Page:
Light winds and net negotiations for Clipper fleet

The forecast light winds and the busy fishing fleet in the East China Sea continue to frustrate the teams on the third day of racing to Seattle. Culminating in a reshuffle of the leaderboard which sees Visit Seattle take the lead from close rival Qingdao.

Despite a successful day both Visit Seattle and Qingdao Skippers reported that it had not been uneventful. Chris Kobusch, Skipper of Qingdao, said: “The wind died right off last night and for a few hours we drifted north. Since then it has been a struggle to keep the boat moving in the right direction, but the deck team did a great job and only Visit Seattle, who managed to overtake us, had a better run so far.”

The Clipper Race fleet remains close together with less than 50 nautical miles separating all the teams. Skipper of third placed Unicef, Bob Beggs, describes the current conditions and difficulties the fleet is facing: “Another beautiful day following a night of light wind sailing with wind speeds fluctuating between 0 and 4 knots with boat speeds to match.

“Still we are in good company with half of the Clipper Race fleet visible on AIS doing similar routes when the wind drops below 2 knots and we lose the ability to control the direction the bow is facing.”

For the PSP Logistics team, their encounter with a fishing net brought the yacht to a complete stop but, even though they dropped to fourth, Skipper Matt Mitchell remains positive saying: “This escapade has cost us dearly in position however if it was going to happen, very early on in the race is the time for it to happen. The forecast still has us in very light wind for the next day or two so the light wind lottery is far from over.”

Dare To Lead and Liverpool 2018, in fifth and sixth respectively, also reported a painful 24 hours negotiating fishing nets with very little wind. The warmer sunnier weather however has burnt off some of the fog and leaves conditions on deck much more pleasant.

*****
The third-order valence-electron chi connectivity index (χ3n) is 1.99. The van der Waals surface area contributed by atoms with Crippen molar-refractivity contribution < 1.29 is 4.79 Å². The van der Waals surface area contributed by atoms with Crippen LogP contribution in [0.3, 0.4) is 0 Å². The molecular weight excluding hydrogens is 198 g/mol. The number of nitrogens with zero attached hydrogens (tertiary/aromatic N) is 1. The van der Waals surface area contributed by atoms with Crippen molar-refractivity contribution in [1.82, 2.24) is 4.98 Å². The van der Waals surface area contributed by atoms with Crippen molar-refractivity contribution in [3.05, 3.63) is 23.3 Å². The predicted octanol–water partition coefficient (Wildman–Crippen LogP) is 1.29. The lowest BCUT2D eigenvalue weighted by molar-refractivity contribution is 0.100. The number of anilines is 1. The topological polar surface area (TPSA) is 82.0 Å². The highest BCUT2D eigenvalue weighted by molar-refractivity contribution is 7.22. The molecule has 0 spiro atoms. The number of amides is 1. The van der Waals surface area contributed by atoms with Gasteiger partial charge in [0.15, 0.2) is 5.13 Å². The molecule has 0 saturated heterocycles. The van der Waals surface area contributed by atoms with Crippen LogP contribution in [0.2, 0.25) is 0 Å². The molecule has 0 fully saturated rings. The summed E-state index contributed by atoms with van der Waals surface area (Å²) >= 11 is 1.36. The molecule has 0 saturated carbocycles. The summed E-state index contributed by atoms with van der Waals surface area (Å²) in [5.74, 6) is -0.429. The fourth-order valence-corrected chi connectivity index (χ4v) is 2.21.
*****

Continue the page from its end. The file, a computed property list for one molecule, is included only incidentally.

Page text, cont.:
For, in seventh, this – and the lack of wind – has given the team time to work on further preparations for the heavier weather expected to come. Skipper Conall Morrison said: “Last night's slow speed frustrations quickly melted this morning as the sun has burned off the fog and warmed up the deck. Port Watch and the sail 'love and care' team headed up by Mary Frawley helped by Bosun Nic Schellenberg designed a downhaul system for taking Yankees down in heavy weather.

Sanya Serenity Coast has dropped a position to eighth, but Garmin has climbed a position to ninth. Both Skippers report that their new crew are settling in well but hope for more wind, with Sanya Serenity Coast Skipper Wendy saying: “The new crew have settled in already, always a tad easier when not walking around at a 45-degree angle. Not much else to say, it really is Groundhog Day. Don't know if Seattle is getting any closer, it certainly doesn't feel like it.”

Skippers of tenth placed GREAT Britain, David Hartshorn, and eleventh placed Nasdaq, Rob Graham, remain frustrated by their boat speed and distance they are covering. David, not inspired by what the wind is expected to do over the next few days, said: “It looks like we will have this light variable wind until at least 0000Z on 29 March. The reason is the high-pressure system centred over the Yellow Sea..

“I think we are a good few days away from reaching the “Mighty Pacific” yet. We are still 300nm north west of Mandatory Gate Johnston at the south west corner of Japan.

His analysis is backed up by Clipper Race Meteorologist Simon Rowell who reports that that high is still high and not moving anywhere fast so it will be another slow day for the teams.

You can keep up to date on the latest positions of the fleet via the Clipper Race Viewer and hear more from the Skippers and crew on the Team Pages.

Race 9: Race to the Emerald City will finish at Bell Harbor Marina, in Seattle, with the teams expected to arrive between 14 – 19 April 2018.

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